Believe it or not, the first-ever TV ad featuring the beloved
Stewart enlisted the help of Los Angeles-based Rhythm & Hues to animate the ad using what was considered at the time to be state-of-the-art computer graphics. Using storyboards by illustrator Eugene Yelchin, Stewart and the Creative Artists Agency (CAA), Rhythm & Hues created pencil sketches of the bears. Next, the team studied films and photos of polar bears to understand how they move their heads, bodies and limbs.
A sculptor then created a 3D clay model of the bear's head, which was digitized and stored in advanced computer graphics software. An animator plotted points along the body of the model until a schematic of the bear appeared on screen. Once the image was refined and loaded to memory, the bear could move. Other elements — such as
The polar bears were an immediate hit with viewers and made encore appearances in two spots during the 1994 Olympic Games, in which the bears slid down a luge and soared off a ski jump. Bear cubs were later introduced in a holiday ad.
We recently caught up with Todd Shifflett, a visual effects supervisor at Rhythm & Hues who has worked on several hit animated movies, including Snow White and the Huntsman, Happy Feet and Babe. He was assigned to “Northern Lights” as a digital artist shortly after joining the Rhythm & Hues team.
The world of computer graphics was much different back in 1993. Help us understand the technical challenges you faced in bringing the polar bears to life on screen.
It’s funny to look back now and wonder why that commercial was so groundbreaking, when you consider how far technology has come since then. The processing power of the computers we were using was nowhere near what it is today. Our most powerful computers could barely render all of the polygons, so we used lots of little technical tricks to pull it off and make the bears look furry without being able to actually render fur. If you look at the evolution of the bears over the years, you get an idea of how much technology has improved.
Any special memories stand out from the project?
Oh, yes. This was, of course, well before the days of being able to back up work on the cloud. We had to back up on reel-to-reel tapes in a machine room, which was a labor-intensive process that required very long hours. None of us got much sleep during that project. As the new guy, I was working the night shift one night — we had more people than computers — when I accidentally typed a command to remove the entire project from the disc! Panic quickly set in, because I thought I’d wiped out everything. I went room to room and finally fessed up. Luckily, I found someone who helped me restore from backup, and the project lived on.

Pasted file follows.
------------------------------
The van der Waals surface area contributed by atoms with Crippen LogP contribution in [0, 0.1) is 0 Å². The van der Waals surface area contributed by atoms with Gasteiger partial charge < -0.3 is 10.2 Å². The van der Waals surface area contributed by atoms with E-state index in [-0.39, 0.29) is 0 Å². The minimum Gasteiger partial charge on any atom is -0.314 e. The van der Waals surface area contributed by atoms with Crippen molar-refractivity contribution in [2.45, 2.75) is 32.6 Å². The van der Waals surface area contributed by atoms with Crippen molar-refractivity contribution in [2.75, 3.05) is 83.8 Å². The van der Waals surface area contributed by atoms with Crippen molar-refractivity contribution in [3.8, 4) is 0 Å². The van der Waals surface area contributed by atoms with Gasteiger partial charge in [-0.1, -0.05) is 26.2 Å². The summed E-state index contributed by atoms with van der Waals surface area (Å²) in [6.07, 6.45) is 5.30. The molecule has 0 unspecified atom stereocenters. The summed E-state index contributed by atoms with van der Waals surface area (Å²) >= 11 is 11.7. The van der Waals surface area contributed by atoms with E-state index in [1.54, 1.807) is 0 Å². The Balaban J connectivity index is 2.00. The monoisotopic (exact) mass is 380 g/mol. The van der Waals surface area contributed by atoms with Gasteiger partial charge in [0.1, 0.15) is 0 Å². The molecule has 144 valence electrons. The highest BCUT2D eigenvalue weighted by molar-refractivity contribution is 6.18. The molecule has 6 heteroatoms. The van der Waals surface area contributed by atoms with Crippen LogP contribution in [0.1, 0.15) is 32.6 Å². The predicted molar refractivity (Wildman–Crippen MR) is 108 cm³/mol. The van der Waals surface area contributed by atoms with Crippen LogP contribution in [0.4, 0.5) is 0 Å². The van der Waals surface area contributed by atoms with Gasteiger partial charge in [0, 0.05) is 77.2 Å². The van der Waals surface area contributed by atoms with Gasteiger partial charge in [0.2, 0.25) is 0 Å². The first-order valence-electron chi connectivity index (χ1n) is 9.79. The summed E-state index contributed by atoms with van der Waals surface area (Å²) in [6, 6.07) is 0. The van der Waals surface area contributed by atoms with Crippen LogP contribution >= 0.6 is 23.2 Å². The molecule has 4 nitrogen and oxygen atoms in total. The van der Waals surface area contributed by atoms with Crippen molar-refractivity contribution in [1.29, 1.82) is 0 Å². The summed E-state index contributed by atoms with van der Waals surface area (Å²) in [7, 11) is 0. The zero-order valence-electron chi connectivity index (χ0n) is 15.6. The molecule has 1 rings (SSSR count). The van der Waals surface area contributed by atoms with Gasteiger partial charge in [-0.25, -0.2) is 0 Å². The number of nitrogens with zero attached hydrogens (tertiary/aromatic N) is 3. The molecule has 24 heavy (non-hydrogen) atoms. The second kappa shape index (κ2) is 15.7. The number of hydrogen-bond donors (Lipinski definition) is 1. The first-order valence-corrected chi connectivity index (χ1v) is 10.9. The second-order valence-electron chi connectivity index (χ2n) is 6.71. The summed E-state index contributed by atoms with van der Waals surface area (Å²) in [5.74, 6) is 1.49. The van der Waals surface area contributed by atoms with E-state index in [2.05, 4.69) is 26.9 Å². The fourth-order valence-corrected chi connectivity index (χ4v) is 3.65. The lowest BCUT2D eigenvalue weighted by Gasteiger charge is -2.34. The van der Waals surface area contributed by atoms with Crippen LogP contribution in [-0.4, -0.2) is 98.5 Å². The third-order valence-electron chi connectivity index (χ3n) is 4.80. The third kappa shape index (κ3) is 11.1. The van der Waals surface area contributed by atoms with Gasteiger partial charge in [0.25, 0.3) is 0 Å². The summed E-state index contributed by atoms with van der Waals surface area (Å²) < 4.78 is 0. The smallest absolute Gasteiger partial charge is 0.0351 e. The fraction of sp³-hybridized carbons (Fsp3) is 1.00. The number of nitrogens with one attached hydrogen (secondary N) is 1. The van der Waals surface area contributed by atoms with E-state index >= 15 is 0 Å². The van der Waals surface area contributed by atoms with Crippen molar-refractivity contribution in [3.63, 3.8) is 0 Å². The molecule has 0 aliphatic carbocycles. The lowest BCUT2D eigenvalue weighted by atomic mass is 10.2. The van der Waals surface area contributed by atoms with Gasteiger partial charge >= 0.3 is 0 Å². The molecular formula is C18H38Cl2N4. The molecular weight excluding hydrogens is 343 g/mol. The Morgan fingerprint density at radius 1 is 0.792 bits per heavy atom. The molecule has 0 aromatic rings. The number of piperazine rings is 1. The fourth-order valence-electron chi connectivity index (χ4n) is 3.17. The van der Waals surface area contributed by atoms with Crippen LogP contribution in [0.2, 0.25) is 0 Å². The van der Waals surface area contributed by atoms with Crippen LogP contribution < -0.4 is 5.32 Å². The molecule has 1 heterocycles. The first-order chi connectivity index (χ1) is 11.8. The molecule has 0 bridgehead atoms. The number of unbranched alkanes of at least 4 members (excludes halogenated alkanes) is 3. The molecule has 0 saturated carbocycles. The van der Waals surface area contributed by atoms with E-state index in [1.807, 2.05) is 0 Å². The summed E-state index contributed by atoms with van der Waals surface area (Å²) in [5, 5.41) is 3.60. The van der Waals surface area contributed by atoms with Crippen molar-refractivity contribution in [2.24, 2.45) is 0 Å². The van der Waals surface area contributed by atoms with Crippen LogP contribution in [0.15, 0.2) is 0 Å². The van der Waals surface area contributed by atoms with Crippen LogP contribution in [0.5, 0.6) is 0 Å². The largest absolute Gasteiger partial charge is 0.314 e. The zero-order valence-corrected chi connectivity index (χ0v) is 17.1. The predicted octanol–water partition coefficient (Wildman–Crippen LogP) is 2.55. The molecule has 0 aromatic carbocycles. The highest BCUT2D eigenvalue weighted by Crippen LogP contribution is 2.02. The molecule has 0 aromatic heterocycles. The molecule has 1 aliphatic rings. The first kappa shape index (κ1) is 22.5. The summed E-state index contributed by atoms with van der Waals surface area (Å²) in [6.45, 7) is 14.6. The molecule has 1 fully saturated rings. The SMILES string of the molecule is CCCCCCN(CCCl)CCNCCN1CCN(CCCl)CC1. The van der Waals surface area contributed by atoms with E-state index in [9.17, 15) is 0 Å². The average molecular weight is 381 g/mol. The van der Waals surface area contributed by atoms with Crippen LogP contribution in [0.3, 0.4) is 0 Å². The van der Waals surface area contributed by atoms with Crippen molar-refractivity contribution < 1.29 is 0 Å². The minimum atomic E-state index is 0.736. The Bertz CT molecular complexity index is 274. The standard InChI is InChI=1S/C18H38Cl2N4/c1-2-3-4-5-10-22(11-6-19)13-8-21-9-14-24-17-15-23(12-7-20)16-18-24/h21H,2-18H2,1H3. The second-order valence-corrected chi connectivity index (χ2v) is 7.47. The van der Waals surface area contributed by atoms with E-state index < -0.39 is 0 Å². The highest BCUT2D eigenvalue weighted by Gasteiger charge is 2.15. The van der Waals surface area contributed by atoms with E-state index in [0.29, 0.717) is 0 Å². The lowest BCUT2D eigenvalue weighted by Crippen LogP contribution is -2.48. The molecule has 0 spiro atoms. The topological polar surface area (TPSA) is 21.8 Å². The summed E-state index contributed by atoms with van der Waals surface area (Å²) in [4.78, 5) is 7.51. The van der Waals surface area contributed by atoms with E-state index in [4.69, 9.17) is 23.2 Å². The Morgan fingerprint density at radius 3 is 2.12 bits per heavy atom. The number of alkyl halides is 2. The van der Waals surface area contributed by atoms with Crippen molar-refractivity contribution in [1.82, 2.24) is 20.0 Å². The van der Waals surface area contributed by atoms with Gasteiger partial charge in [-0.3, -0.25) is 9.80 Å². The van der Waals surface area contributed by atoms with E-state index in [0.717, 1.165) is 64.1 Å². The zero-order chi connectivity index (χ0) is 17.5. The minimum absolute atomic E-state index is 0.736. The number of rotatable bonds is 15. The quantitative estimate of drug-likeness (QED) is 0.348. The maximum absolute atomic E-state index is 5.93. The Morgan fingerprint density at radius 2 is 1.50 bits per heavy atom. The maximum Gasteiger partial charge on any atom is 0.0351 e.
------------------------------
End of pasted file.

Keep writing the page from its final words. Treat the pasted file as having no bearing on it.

What was the overall reaction to the first polar bear ad?
The commercial definitely put us on the map. Once the first one was released, it became so popular that Coke decided to produce more of them. The polar bears became a larger part of the overall campaign... I remember seeing them on billboards, for example. I was involved in at least three more commercials, including one of the polar bear family pushing a Christmas tree down the hill and another for the 1994 Olympics. Technology was changing quickly and we needed to adjust for that, but we also wanted to maintain the stylistic look of the original incarnation of the bears. They eventually became fluffier, and newer tools enabled us to animate more than one bear at a time.
How did the animation techniques used in ‘Northern Lights’ influence future projects at Rhythm & Hues?
Some of the techniques we used in commercials and movies that followed definitely came from that first polar bear ad. For example, the tricks we used to create the bears' fuzzy look helped us when we made the (1995) movie, Babe. We faced similar challenges with that project because we had to take live-action animals and put new snouts on them without being able to actually render fur.
The polar bear ad was an important part of my development because I got to work with and learn from some of the most brilliant people in the industry. I was lucky to be part of the process in the very beginning when we didn’t know how it would get done or what we were capable of from a computer processing standpoint. It was an exciting time, and it’s nice to know people still look back on it as a document in computer graphics history.
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